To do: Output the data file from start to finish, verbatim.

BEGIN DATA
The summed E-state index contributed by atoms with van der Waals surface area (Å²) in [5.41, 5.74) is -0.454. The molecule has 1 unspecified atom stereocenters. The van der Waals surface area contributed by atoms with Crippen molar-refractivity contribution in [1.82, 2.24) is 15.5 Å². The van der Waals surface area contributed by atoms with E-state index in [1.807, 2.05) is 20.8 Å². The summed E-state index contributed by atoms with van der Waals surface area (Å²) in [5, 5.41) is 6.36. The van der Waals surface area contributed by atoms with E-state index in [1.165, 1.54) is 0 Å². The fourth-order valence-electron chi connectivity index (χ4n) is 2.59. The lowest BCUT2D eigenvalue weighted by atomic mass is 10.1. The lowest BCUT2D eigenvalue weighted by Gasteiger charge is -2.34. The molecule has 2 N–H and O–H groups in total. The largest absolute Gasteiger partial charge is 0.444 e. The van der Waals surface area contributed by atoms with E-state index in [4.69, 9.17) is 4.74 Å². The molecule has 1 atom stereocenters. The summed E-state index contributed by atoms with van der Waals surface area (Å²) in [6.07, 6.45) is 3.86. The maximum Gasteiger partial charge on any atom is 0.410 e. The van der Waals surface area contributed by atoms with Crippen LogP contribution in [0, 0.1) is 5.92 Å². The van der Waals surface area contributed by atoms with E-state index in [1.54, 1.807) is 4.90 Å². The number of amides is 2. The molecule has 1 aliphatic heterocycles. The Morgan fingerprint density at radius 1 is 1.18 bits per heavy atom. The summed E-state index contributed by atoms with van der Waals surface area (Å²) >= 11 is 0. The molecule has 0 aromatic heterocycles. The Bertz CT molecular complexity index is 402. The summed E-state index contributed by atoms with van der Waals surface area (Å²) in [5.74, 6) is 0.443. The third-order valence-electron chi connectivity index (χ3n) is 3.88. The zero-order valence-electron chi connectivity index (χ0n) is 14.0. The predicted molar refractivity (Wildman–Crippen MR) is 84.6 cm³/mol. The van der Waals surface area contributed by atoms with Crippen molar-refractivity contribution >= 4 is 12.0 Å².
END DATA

The summed E-state index contributed by atoms with van der Waals surface area (Å²) in [5.41, 5.74) is -0.454. The molecule has 1 unspecified atom stereocenters. The van der Waals surface area contributed by atoms with Crippen molar-refractivity contribution in [1.82, 2.24) is 15.5 Å². The van der Waals surface area contributed by atoms with E-state index in [1.807, 2.05) is 20.8 Å². The summed E-state index contributed by atoms with van der Waals surface area (Å²) in [5, 5.41) is 6.36. The van der Waals surface area contributed by atoms with E-state index in [1.165, 1.54) is 0 Å². The fourth-order valence-electron chi connectivity index (χ4n) is 2.59. The lowest BCUT2D eigenvalue weighted by atomic mass is 10.1. The lowest BCUT2D eigenvalue weighted by Gasteiger charge is -2.34. The molecule has 2 N–H and O–H groups in total. The largest absolute Gasteiger partial charge is 0.444 e. The van der Waals surface area contributed by atoms with E-state index in [4.69, 9.17) is 4.74 Å². The molecule has 1 atom stereocenters. The summed E-state index contributed by atoms with van der Waals surface area (Å²) in [6.07, 6.45) is 3.86. The maximum Gasteiger partial charge on any atom is 0.410 e. The van der Waals surface area contributed by atoms with Crippen LogP contribution in [0, 0.1) is 5.92 Å². The van der Waals surface area contributed by atoms with E-state index in [1.54, 1.807) is 4.90 Å². The number of amides is 2. The molecule has 1 aliphatic heterocycles. The Morgan fingerprint density at radius 1 is 1.18 bits per heavy atom. The summed E-state index contributed by atoms with van der Waals surface area (Å²) >= 11 is 0. The molecule has 0 aromatic heterocycles. The Bertz CT molecular complexity index is 402. The summed E-state index contributed by atoms with van der Waals surface area (Å²) in [5.74, 6) is 0.443. The third-order valence-electron chi connectivity index (χ3n) is 3.88. The zero-order valence-electron chi connectivity index (χ0n) is 14.0. The predicted molar refractivity (Wildman–Crippen MR) is 84.6 cm³/mol. The van der Waals surface area contributed by atoms with Crippen molar-refractivity contribution >= 4 is 12.0 Å².